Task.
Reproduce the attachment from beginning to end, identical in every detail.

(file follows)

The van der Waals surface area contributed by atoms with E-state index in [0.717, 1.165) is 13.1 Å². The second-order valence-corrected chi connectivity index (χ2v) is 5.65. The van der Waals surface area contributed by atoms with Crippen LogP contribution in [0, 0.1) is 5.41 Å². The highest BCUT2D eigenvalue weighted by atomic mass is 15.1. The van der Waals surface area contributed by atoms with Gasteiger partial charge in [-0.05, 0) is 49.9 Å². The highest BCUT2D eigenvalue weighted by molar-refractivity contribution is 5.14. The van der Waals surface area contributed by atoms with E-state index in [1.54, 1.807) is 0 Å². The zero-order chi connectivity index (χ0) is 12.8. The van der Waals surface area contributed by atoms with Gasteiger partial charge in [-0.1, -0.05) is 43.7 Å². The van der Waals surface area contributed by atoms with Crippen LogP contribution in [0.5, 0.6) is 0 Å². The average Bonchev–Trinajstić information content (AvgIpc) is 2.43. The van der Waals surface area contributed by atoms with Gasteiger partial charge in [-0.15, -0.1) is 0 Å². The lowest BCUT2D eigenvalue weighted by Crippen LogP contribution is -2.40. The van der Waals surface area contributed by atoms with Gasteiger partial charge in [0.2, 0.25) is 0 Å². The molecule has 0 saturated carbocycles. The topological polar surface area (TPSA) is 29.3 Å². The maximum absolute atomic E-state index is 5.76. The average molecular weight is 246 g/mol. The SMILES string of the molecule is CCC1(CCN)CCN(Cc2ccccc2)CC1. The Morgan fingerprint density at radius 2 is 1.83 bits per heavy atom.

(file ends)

The van der Waals surface area contributed by atoms with E-state index in [0.717, 1.165) is 13.1 Å². The second-order valence-corrected chi connectivity index (χ2v) is 5.65. The van der Waals surface area contributed by atoms with Crippen LogP contribution in [0, 0.1) is 5.41 Å². The highest BCUT2D eigenvalue weighted by atomic mass is 15.1. The van der Waals surface area contributed by atoms with Gasteiger partial charge in [-0.05, 0) is 49.9 Å². The highest BCUT2D eigenvalue weighted by molar-refractivity contribution is 5.14. The van der Waals surface area contributed by atoms with E-state index in [1.54, 1.807) is 0 Å². The zero-order chi connectivity index (χ0) is 12.8. The van der Waals surface area contributed by atoms with Gasteiger partial charge in [-0.1, -0.05) is 43.7 Å². The van der Waals surface area contributed by atoms with Crippen LogP contribution in [0.5, 0.6) is 0 Å². The average Bonchev–Trinajstić information content (AvgIpc) is 2.43. The van der Waals surface area contributed by atoms with Gasteiger partial charge in [-0.15, -0.1) is 0 Å². The lowest BCUT2D eigenvalue weighted by Crippen LogP contribution is -2.40. The van der Waals surface area contributed by atoms with Gasteiger partial charge in [0.2, 0.25) is 0 Å². The molecule has 0 saturated carbocycles. The topological polar surface area (TPSA) is 29.3 Å². The maximum absolute atomic E-state index is 5.76. The average molecular weight is 246 g/mol. The SMILES string of the molecule is CCC1(CCN)CCN(Cc2ccccc2)CC1. The Morgan fingerprint density at radius 2 is 1.83 bits per heavy atom.